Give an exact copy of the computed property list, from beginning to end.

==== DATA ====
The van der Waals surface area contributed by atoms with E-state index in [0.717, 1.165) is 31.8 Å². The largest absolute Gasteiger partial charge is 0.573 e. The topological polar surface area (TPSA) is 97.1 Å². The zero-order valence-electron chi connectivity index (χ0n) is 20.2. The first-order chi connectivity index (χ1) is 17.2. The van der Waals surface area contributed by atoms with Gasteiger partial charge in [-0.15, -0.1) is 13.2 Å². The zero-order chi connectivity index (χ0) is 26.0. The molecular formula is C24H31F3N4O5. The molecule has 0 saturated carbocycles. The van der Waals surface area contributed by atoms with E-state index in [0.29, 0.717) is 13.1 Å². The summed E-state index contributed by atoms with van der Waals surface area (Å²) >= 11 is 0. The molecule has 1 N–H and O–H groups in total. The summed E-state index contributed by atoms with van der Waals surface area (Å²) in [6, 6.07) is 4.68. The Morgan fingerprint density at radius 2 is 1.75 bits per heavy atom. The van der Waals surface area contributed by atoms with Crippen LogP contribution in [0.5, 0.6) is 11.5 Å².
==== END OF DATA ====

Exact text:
The van der Waals surface area contributed by atoms with E-state index in [0.717, 1.165) is 31.8 Å². The largest absolute Gasteiger partial charge is 0.573 e. The topological polar surface area (TPSA) is 97.1 Å². The zero-order valence-electron chi connectivity index (χ0n) is 20.2. The first-order chi connectivity index (χ1) is 17.2. The van der Waals surface area contributed by atoms with Gasteiger partial charge in [-0.15, -0.1) is 13.2 Å². The zero-order chi connectivity index (χ0) is 26.0. The molecular formula is C24H31F3N4O5. The molecule has 0 saturated carbocycles. The van der Waals surface area contributed by atoms with E-state index in [0.29, 0.717) is 13.1 Å². The summed E-state index contributed by atoms with van der Waals surface area (Å²) >= 11 is 0. The molecule has 1 N–H and O–H groups in total. The summed E-state index contributed by atoms with van der Waals surface area (Å²) in [6, 6.07) is 4.68. The Morgan fingerprint density at radius 2 is 1.75 bits per heavy atom. The van der Waals surface area contributed by atoms with Crippen LogP contribution in [0.5, 0.6) is 11.5 Å².